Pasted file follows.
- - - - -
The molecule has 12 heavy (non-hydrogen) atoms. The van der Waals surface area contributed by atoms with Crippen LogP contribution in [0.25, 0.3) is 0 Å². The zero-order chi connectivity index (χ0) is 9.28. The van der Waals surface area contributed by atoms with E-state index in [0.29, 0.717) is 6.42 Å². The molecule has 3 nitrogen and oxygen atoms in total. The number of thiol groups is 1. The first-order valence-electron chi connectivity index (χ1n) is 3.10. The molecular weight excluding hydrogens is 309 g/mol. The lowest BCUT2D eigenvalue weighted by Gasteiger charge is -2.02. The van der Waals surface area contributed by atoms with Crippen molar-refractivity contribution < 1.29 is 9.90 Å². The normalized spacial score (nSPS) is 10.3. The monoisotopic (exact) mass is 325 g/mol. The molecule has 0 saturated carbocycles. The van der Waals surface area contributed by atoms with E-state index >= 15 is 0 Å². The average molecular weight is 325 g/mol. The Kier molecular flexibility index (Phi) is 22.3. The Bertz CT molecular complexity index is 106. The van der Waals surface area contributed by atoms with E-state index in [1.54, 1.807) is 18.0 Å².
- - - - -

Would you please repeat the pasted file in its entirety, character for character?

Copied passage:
The molecule has 12 heavy (non-hydrogen) atoms. The van der Waals surface area contributed by atoms with Crippen LogP contribution in [0.25, 0.3) is 0 Å². The zero-order chi connectivity index (χ0) is 9.28. The van der Waals surface area contributed by atoms with E-state index in [0.29, 0.717) is 6.42 Å². The molecule has 3 nitrogen and oxygen atoms in total. The number of thiol groups is 1. The first-order valence-electron chi connectivity index (χ1n) is 3.10. The molecular weight excluding hydrogens is 309 g/mol. The lowest BCUT2D eigenvalue weighted by Gasteiger charge is -2.02. The van der Waals surface area contributed by atoms with Crippen molar-refractivity contribution < 1.29 is 9.90 Å². The normalized spacial score (nSPS) is 10.3. The monoisotopic (exact) mass is 325 g/mol. The molecule has 0 saturated carbocycles. The van der Waals surface area contributed by atoms with E-state index >= 15 is 0 Å². The average molecular weight is 325 g/mol. The Kier molecular flexibility index (Phi) is 22.3. The Bertz CT molecular complexity index is 106. The van der Waals surface area contributed by atoms with E-state index in [1.54, 1.807) is 18.0 Å².